By Ramsey Scott
Wyoming Tribune Eagle
Via Wyoming News Exchange
CHEYENNE — Wyoming’s minimum wage won't see an increase this year after an attempt to raise it died Monday night on the floor of the state House of Representatives.
House Bill 273, sponsored by House Minority Leader Cathy Connolly, D-Laramie, failed on its first reading by a 36-23 vote. In its original form, the bill would have increased the state's minimum wage to $8.50 an hour. While state law sets the minimum wage at $5.15 an hour, the federal minimum wage of $7.25 an hour supersedes the state rate for the vast majority of workplaces.
Even with an amendment by several Republicans to only raise the state's minimum wage to the federal rate, HB 273 wasn't able to gain any support.
Connolly tried to convince her colleagues in the House that raising the state's minimum wage would help restore the dignity of work for those struggling to get by. An increase would help low wage earners rely less on social services and government assistance, she said.
A full-time employee working 52 weeks per year at the federal minimum wage would make about $15,000 per year before taxes. An increase to $8.50 would be $17,680 annually.
"We have adults who are earning minimum wage in this state, leading to a tremendous amount of economic insecurity," Connolly said during debate. "If you're an adult with a toddler, minimum wage won't make it in any one of our counties."
Connolly said the common misconception is that minimum wage is being earned by young people. But she pointed to a recent study that showed two-thirds of those making minimum wage in Wyoming were 25 or older.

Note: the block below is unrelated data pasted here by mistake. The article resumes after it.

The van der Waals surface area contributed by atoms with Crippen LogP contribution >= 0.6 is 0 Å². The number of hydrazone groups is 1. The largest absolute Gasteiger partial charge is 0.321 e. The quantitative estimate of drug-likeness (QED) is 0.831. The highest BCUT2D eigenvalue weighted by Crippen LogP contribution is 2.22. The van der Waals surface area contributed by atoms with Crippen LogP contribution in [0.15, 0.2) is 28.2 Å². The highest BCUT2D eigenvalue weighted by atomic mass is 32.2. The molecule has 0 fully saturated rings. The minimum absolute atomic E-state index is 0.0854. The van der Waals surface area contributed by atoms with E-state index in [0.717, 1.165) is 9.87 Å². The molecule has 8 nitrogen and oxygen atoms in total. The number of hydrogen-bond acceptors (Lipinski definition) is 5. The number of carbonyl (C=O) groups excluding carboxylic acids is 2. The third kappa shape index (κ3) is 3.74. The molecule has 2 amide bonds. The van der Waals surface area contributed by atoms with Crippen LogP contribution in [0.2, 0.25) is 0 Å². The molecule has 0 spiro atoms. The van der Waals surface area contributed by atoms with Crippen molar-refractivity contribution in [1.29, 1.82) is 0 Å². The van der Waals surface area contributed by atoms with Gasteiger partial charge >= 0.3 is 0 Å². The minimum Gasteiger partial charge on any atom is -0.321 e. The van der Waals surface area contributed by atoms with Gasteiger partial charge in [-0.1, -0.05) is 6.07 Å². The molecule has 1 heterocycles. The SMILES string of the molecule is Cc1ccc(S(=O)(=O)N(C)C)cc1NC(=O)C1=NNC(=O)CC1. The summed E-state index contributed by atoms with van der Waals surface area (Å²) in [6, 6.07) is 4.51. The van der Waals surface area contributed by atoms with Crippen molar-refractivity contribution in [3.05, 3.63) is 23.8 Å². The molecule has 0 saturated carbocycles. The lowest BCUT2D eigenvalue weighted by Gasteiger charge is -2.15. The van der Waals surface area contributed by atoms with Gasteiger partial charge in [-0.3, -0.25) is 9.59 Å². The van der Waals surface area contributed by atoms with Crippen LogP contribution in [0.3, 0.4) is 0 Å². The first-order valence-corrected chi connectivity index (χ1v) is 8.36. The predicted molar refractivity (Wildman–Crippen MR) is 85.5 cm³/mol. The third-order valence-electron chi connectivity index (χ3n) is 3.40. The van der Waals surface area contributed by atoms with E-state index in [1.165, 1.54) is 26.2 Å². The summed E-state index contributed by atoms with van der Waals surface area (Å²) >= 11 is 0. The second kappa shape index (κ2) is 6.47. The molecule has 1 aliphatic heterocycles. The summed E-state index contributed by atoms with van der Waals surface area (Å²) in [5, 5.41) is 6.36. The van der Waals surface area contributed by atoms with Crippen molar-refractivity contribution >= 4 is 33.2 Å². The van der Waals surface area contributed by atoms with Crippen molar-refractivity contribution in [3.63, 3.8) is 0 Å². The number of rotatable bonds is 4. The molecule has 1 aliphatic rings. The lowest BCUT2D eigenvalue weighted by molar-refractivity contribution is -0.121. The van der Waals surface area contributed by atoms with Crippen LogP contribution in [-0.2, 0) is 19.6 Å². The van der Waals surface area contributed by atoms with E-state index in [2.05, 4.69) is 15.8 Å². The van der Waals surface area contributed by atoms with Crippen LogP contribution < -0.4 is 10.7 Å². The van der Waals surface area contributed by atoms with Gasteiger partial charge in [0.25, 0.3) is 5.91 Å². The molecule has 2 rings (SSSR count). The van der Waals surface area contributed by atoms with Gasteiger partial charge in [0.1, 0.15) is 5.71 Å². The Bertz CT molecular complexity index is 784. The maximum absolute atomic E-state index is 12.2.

Rep. Lloyd Larsen, R-Lander, questioned whether someone being paid $8.50 an hour would be making a "dignified wage," or if even $12 an hour could be considered dignified. He said employers would pay employees what they're worth, and used his own example of paying high school students more than minimum wage.
Larsen questioned whether there were many adults making minimum wage in the state and said the government should just let the free market decide rates of pay.
"We have this discussion every other session since I've been in (the Legislature)," Larsen said. "For you sitting in this body, how many of you would go home and say, 'If I can make $8.50 an hour, that's a dignified wage'?
"Let the business owners determine what that person is worth. And I think you have a choice, if you don't believe you're being justly compensated, to look someplace else."